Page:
STICKS - Buying Guide and Advice
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03-19-2013, 05:10 PM
Join Date: Jul 2007
Location: St Paul, MN
Originally Posted by
So I've got a good understanding of the various stick characteristics : flex, lie, curve, kickpoint.
What I don't understand is what exactly you're getting with the more expensive sticks. Are they lighter? More durable? Better performing?
I'm a relatively casual rec league player (C to D level, 1-3 hours/week) so I can't see spending $150+ on a stick that could break at any time. I've noticed that some common price points are ~$60, ~$90, ~$120. What's the difference between the sticks in these ranges?
From the OP:
The cheapest composite sticks have a high fiberglass to graphite ratio, which gives high durability to slashes but poor performance. They bend and return to shape slowly, which takes speed off the shot, and often will have poor feel for the puck. They also tend to be very heavy, sometimes as heavy as a wood stick. The only advantage they have over wood is increased durability, but the higher price, poor puck feel, and lack of performance means I would not recommend them for any player.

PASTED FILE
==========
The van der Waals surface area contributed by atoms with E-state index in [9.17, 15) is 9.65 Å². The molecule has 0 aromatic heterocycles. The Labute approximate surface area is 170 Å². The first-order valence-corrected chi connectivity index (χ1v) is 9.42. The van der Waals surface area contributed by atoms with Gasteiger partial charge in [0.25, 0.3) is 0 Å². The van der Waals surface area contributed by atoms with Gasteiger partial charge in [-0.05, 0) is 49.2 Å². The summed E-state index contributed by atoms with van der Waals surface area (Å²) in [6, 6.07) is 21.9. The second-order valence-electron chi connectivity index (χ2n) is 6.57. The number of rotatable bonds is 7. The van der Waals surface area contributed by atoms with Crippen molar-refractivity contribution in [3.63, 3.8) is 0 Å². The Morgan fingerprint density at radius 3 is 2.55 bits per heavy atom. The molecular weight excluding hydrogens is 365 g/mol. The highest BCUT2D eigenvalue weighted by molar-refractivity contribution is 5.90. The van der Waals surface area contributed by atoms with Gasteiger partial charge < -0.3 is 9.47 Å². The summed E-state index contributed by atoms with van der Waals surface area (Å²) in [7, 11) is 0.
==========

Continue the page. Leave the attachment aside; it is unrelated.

High-end composite sticks are made exclusively of graphite, which is lighter and snaps back to shape quicker than fiberglass. These are the sticks of choice for most elite players due to their light weight and quick release. While these sticks have excellent performance, they are very susceptible to breakage, and often manufacturers will add layers of Kevlar to the shaft to prolong their life.
In addition to these ends of the spectrum, there are a number of sticks to hit various price points between them. Generally, the more expensive the stick, the more graphite and less fiberglass, resulting in lighter weight and higher performance. But even the best of these price point sticks can vary quite a bit from the highest end sticks due to construction differences.
In short, expensive sticks are lighter, better balanced, have better puck feel, and have better "kick" to them, but might be less durable. $110-150 is the sweet spot for performance to price IMO
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